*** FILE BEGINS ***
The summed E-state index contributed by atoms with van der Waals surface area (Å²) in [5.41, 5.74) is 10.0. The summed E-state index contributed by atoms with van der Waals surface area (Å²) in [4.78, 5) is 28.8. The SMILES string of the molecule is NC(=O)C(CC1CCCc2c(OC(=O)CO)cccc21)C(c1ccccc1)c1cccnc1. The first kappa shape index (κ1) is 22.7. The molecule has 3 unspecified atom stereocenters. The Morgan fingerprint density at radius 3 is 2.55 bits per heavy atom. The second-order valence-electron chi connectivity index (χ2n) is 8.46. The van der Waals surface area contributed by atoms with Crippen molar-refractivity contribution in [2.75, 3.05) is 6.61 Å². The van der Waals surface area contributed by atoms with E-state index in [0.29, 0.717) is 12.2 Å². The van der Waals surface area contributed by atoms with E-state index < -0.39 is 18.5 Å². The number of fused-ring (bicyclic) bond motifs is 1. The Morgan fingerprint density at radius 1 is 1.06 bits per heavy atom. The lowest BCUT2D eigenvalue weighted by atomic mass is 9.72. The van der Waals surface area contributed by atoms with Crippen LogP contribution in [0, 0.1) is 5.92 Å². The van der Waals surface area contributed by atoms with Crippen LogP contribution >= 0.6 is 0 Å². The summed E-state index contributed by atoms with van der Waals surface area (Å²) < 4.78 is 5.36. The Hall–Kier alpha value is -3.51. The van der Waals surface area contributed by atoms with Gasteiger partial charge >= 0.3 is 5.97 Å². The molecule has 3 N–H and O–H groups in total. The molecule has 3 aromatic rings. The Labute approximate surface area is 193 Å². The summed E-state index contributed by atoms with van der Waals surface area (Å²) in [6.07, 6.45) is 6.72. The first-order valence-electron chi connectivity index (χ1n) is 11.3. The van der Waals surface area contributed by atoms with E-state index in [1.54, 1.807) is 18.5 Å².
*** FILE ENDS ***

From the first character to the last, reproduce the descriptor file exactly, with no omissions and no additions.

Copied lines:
The summed E-state index contributed by atoms with van der Waals surface area (Å²) in [5.41, 5.74) is 10.0. The summed E-state index contributed by atoms with van der Waals surface area (Å²) in [4.78, 5) is 28.8. The SMILES string of the molecule is NC(=O)C(CC1CCCc2c(OC(=O)CO)cccc21)C(c1ccccc1)c1cccnc1. The first kappa shape index (κ1) is 22.7. The molecule has 3 unspecified atom stereocenters. The Morgan fingerprint density at radius 3 is 2.55 bits per heavy atom. The second-order valence-electron chi connectivity index (χ2n) is 8.46. The van der Waals surface area contributed by atoms with Crippen molar-refractivity contribution in [2.75, 3.05) is 6.61 Å². The van der Waals surface area contributed by atoms with E-state index in [0.29, 0.717) is 12.2 Å². The van der Waals surface area contributed by atoms with E-state index < -0.39 is 18.5 Å². The number of fused-ring (bicyclic) bond motifs is 1. The Morgan fingerprint density at radius 1 is 1.06 bits per heavy atom. The lowest BCUT2D eigenvalue weighted by atomic mass is 9.72. The van der Waals surface area contributed by atoms with Crippen LogP contribution in [0, 0.1) is 5.92 Å². The van der Waals surface area contributed by atoms with Crippen LogP contribution >= 0.6 is 0 Å². The summed E-state index contributed by atoms with van der Waals surface area (Å²) < 4.78 is 5.36. The Hall–Kier alpha value is -3.51. The van der Waals surface area contributed by atoms with Gasteiger partial charge >= 0.3 is 5.97 Å². The molecule has 3 N–H and O–H groups in total. The molecule has 3 aromatic rings. The Labute approximate surface area is 193 Å². The summed E-state index contributed by atoms with van der Waals surface area (Å²) in [6.07, 6.45) is 6.72. The first-order valence-electron chi connectivity index (χ1n) is 11.3. The van der Waals surface area contributed by atoms with E-state index in [1.54, 1.807) is 18.5 Å².